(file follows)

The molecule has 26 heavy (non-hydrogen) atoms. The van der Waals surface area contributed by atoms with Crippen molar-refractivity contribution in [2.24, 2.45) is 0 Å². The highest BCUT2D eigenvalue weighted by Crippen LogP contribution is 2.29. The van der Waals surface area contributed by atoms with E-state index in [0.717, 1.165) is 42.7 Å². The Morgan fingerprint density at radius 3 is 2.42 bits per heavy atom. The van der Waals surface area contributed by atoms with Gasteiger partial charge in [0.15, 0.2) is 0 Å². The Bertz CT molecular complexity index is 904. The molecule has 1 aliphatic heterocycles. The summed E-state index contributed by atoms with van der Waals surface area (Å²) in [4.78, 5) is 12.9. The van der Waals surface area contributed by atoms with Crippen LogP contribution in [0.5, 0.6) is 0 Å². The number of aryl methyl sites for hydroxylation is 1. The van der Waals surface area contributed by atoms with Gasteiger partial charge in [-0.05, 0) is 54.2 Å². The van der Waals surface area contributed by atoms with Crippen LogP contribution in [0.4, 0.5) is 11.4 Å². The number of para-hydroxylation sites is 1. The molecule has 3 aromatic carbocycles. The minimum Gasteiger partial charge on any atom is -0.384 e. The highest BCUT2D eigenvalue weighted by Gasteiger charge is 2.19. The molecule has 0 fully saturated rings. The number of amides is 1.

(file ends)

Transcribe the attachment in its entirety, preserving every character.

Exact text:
The molecule has 26 heavy (non-hydrogen) atoms. The van der Waals surface area contributed by atoms with Crippen molar-refractivity contribution in [2.24, 2.45) is 0 Å². The highest BCUT2D eigenvalue weighted by Crippen LogP contribution is 2.29. The van der Waals surface area contributed by atoms with E-state index in [0.717, 1.165) is 42.7 Å². The Morgan fingerprint density at radius 3 is 2.42 bits per heavy atom. The van der Waals surface area contributed by atoms with Gasteiger partial charge in [0.15, 0.2) is 0 Å². The Bertz CT molecular complexity index is 904. The molecule has 1 aliphatic heterocycles. The summed E-state index contributed by atoms with van der Waals surface area (Å²) in [4.78, 5) is 12.9. The van der Waals surface area contributed by atoms with Crippen LogP contribution in [0.5, 0.6) is 0 Å². The number of aryl methyl sites for hydroxylation is 1. The van der Waals surface area contributed by atoms with Gasteiger partial charge in [-0.05, 0) is 54.2 Å². The van der Waals surface area contributed by atoms with Crippen LogP contribution in [0.4, 0.5) is 11.4 Å². The number of para-hydroxylation sites is 1. The molecule has 3 aromatic carbocycles. The minimum Gasteiger partial charge on any atom is -0.384 e. The highest BCUT2D eigenvalue weighted by Gasteiger charge is 2.19. The molecule has 0 fully saturated rings. The number of amides is 1.